The HR cloud on the up

The cloud megatrend is giving new impetus to business process outsourcing, as modern cloud solutions greatly simplify access to state-of-the-art technology.

But beware: it starts with the process, not the software! Transferring a bad process to the cloud simply results in a bad digital process. And to a bad HR service.

Nevertheless, the way to the cloud undoubtedly makes HR happy(-ier). As modern cloud solutions can be launched in record time, HR can react to new or changed needs quickly and flexibly with new services. This is instead of tying down HR energy in IT projects that go on for months. And the same obviously applies – possibly to an even greater extent – for external HR service providers who use the cloud to offer new services to the market. Customers benefit from falling service fees because the service provider benefits from lower operating costs for the services, and at the same time the resources required to get a new customer up and running are massively reduced.

Potential savings with HR ticketing

The processing of employee requests makes a significant contribution to service quality, and this is precisely where there is underexploited potential for optimization. If it is possible to deal with a large part of the HR enquiries by oneself. In a nutshell, this means HR is open around the clock – a virtual, on-demand HR department. A central knowledge base allows employees to find information on regulations, answers to burning questions, and much more. With intelligent searching, many queries can be answered without HR having to act at all. Besides, as we all know, every IT hotline works according to this principle. First, you have to check if your own problem has already been answered. HR ticketing is therefore the magic formula for really improving efficiency in HR.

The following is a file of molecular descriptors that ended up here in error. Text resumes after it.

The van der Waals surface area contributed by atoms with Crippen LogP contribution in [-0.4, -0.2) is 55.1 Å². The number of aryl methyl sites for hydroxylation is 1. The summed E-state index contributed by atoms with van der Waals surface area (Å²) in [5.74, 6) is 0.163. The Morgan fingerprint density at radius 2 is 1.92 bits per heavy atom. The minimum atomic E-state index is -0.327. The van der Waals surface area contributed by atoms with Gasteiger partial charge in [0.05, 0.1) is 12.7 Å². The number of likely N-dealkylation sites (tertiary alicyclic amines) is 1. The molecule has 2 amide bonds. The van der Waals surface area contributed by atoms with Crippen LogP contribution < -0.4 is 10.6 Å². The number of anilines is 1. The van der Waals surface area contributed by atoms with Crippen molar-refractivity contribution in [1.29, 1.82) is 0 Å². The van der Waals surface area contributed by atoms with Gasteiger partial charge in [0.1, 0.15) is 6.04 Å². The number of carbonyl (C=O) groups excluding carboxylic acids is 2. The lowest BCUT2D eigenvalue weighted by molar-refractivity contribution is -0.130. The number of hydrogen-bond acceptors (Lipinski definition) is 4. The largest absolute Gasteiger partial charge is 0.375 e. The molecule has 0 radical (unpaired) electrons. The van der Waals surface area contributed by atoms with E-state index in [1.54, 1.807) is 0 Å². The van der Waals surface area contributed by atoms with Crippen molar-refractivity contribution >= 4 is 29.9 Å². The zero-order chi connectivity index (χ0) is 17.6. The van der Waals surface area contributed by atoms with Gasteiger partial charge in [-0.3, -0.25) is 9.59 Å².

But HR has to do a few things to ensure that at least 80 per cent of all queries can be nipped in the bud. Completed HR tickets are analysed to identify HR weaknesses. New knowledge migrates into the knowledge database and outdated information is periodically cleared out. To do this, HR needs a knowledge manager and the perfect supporting technology. Software manufacturers have recognized this potential and there are already some excellent tools on the market that are perfectly tailored to the HR needs and not “just” clones of a classic ticket system.

And what is in the pipeline?

Artificial intelligence and big data are crucial for predictable services. The ingredients: data, data, even more data and adaptive software based on deep-learning algorithms. Based on endless amounts of evaluable data, enquiries can be anticipated and trends identified before they become reality. This allows the scalability of HR resources to be optimized both quantitatively and qualitatively, especially in large organizations.

This is already working on a small scale. Even without artificial intelligence, we know that several queries on payroll accounting arise one or two days after the pay statements have been sent out.

The dark side of predictability?

Meet the transparent employee. Using big data, HR could even know in advance whether an employee is overstressed, when and where he/she wants to go on vacation and whether a baby or a divorce is due. But would we want to?

Published: 1. January 2017